Image
I'm certainly no famed columnist, but I'm framing this blog post as such. Lately, a number of my readers in the diaspora have been probing me in their attempt to make sense of the situation in Lebanon. It's no enigma that the media (and social media to boot) highlight a narrow view of present-day life in Lebanon, while the reality is often starkly different. Here I endeavor to illuminate how things are on the ground, and how our lives have genuinely been impacted by the various crises gripping the country. Dear Beirutista, I just want to understand how you -- and the folks living in Lebanon -- are coping during these austere times. Having lived there for years with my husband, we tried to hold out hope for months into the revolution, but after the August 4 [2020] explosions, we deemed the situation too dangerous and resettled in the United States. I know it’s so stifling with the banks stealing everyone’s savings. I find it weird that no one seems to be mentioning the real

Who Remembers the Lebanon of the Not-So-Distant Past? Let Me Jog Your Memory.

Image
Lebanon has arguably never seen worse days than those we’re weathering now. Constant electricity outages; a seemingly unresolvable fuel shortage translating to long lines at the pump; rampant hyperinflation; poverty engulfing three-quarters of the population; rising unemployment; the depletion of medicine; oversaturated hospitals and healthcare facilities…all impetuses propelling the mass exodus of emigrants who will go literally anywhere to escape the trials and tribulations of home. Where were we just two years ago, and where are we now? Ever see those memes split into two columns, juxtaposing “How it started” and “How it’s going”? Yeah, well, in Lebanon’s case, it just isn’t going. End of story. No doubt many of us find ourselves reflecting on the not-so-distant past, nostalgic for the golden age we didn’t even know we were reveling in until the rug was violently pulled out from under our feet. Here's what I've been missing most. 1. Who remembers when Anthony Salamé an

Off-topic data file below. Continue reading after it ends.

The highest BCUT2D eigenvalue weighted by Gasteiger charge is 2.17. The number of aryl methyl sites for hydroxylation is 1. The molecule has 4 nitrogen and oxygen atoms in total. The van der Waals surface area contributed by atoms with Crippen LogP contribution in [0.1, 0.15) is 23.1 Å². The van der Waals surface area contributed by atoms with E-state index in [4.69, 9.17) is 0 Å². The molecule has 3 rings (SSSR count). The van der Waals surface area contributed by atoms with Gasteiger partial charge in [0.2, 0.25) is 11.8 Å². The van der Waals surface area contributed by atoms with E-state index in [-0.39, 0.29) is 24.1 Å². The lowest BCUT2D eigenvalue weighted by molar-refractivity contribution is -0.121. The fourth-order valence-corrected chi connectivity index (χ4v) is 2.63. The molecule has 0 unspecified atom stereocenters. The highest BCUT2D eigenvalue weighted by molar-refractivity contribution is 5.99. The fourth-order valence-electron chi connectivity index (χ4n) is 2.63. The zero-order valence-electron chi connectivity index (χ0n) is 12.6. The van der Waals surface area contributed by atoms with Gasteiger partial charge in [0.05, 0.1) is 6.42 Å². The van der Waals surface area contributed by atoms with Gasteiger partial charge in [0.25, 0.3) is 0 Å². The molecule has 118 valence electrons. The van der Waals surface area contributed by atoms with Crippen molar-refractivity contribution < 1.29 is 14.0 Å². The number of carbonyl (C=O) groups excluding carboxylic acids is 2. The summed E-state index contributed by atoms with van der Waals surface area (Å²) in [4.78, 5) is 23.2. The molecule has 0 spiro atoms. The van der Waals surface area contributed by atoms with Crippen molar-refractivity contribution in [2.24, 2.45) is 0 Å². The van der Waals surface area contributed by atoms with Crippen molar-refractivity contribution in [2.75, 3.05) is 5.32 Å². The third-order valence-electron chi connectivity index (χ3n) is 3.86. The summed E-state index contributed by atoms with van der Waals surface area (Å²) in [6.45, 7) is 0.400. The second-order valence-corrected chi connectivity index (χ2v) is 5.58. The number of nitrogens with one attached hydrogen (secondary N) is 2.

Abysmal and Inconsolable: A Day in the Life of A Lebanese Resident

Image
Reader, brace yourself. I’m about to push you beyond your comfort zone. You’re being warned: the following sequence of events is not for the faint-hearted. Prepare for a freefalling nightmare of evils and darkness, a bottomless pit of misadventures. This story is about agony, grief, humiliation, inhumanity, and curse after curse after curse. After all, every day -- and not just today -- is now Friday the 13th in Lebanon. Imagine waking at half past 02:00, in the dead of night, choking on the insufferable Mediterranean heat and humidity of a treacherous summer. The air conditioner is off, the room is pitch black. You get up and fumble your way to the light switch, only to find there’s no electricity. You slide the window open, praying for a sea breeze, but the air is flat, dead, unforgiving. You’d been hearing all along about the state’s impending fuel shortages as a result of its inability to pay suppliers with its dwindling foreign reserves. But as with everything in wretched Leba

August 4, 2020: A Day That Will Forever Live in Lebanese Infamy

Image
Every morning, my Google Photos app depicts a memory from the archive. Today, it was this capture from August 4, 2017: on the left, St. Georges Maronite Cathedral neighboring Mohammad Al-Amin Mosque, nestled in the heart of downtown Beirut. We often say that the beauty of Lebanon is in the peaceful coexistence of so many faiths, creeds, and sects, and this is one symbol-laden image. St. Georges Maronite Cathedral (left) and Mohammad Al-Amin Mosque, downtown Beirut. Three years to the day after this photo was snapped, one of the biggest non-nuclear explosions in the history of the world detonated in the port of Beirut. Annihilation doesn't begin to describe the aftermath: hundreds of lives were obliterated; thousands more, injured; hundreds of thousands, displaced; and large sections of the city and neighboring regions, completely leveled. Beirut was gutted, and its soul cast into an abyss of tribulation and mourning that continues to scale deeper and deeper fathoms as the days tran